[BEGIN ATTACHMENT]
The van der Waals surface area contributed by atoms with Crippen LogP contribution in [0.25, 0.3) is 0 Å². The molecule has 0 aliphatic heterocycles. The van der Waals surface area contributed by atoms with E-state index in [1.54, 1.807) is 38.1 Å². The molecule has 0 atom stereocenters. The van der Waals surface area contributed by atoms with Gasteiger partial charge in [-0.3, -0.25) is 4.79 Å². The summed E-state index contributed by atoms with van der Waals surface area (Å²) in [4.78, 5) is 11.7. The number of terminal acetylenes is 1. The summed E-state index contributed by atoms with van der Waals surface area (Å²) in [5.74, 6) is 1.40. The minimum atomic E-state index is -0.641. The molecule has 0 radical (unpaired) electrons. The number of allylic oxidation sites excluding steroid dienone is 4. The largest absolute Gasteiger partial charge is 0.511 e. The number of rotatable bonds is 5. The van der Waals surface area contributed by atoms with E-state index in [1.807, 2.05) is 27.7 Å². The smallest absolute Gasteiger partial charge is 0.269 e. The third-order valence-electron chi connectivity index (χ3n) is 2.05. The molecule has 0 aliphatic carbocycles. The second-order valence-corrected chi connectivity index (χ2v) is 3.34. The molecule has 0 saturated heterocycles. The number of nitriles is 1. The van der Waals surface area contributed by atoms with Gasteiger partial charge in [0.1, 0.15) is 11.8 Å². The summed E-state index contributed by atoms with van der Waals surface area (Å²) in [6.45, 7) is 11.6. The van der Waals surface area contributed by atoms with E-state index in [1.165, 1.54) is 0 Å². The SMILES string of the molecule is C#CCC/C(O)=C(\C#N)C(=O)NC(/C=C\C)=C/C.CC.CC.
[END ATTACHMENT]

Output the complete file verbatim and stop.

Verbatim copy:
The van der Waals surface area contributed by atoms with Crippen LogP contribution in [0.25, 0.3) is 0 Å². The molecule has 0 aliphatic heterocycles. The van der Waals surface area contributed by atoms with E-state index in [1.54, 1.807) is 38.1 Å². The molecule has 0 atom stereocenters. The van der Waals surface area contributed by atoms with Gasteiger partial charge in [-0.3, -0.25) is 4.79 Å². The summed E-state index contributed by atoms with van der Waals surface area (Å²) in [4.78, 5) is 11.7. The number of terminal acetylenes is 1. The summed E-state index contributed by atoms with van der Waals surface area (Å²) in [5.74, 6) is 1.40. The minimum atomic E-state index is -0.641. The molecule has 0 radical (unpaired) electrons. The number of allylic oxidation sites excluding steroid dienone is 4. The largest absolute Gasteiger partial charge is 0.511 e. The number of rotatable bonds is 5. The van der Waals surface area contributed by atoms with E-state index in [1.807, 2.05) is 27.7 Å². The smallest absolute Gasteiger partial charge is 0.269 e. The third-order valence-electron chi connectivity index (χ3n) is 2.05. The molecule has 0 aliphatic carbocycles. The second-order valence-corrected chi connectivity index (χ2v) is 3.34. The molecule has 0 saturated heterocycles. The number of nitriles is 1. The van der Waals surface area contributed by atoms with Gasteiger partial charge in [0.1, 0.15) is 11.8 Å². The summed E-state index contributed by atoms with van der Waals surface area (Å²) in [6.45, 7) is 11.6. The van der Waals surface area contributed by atoms with E-state index in [1.165, 1.54) is 0 Å². The SMILES string of the molecule is C#CCC/C(O)=C(\C#N)C(=O)NC(/C=C\C)=C/C.CC.CC.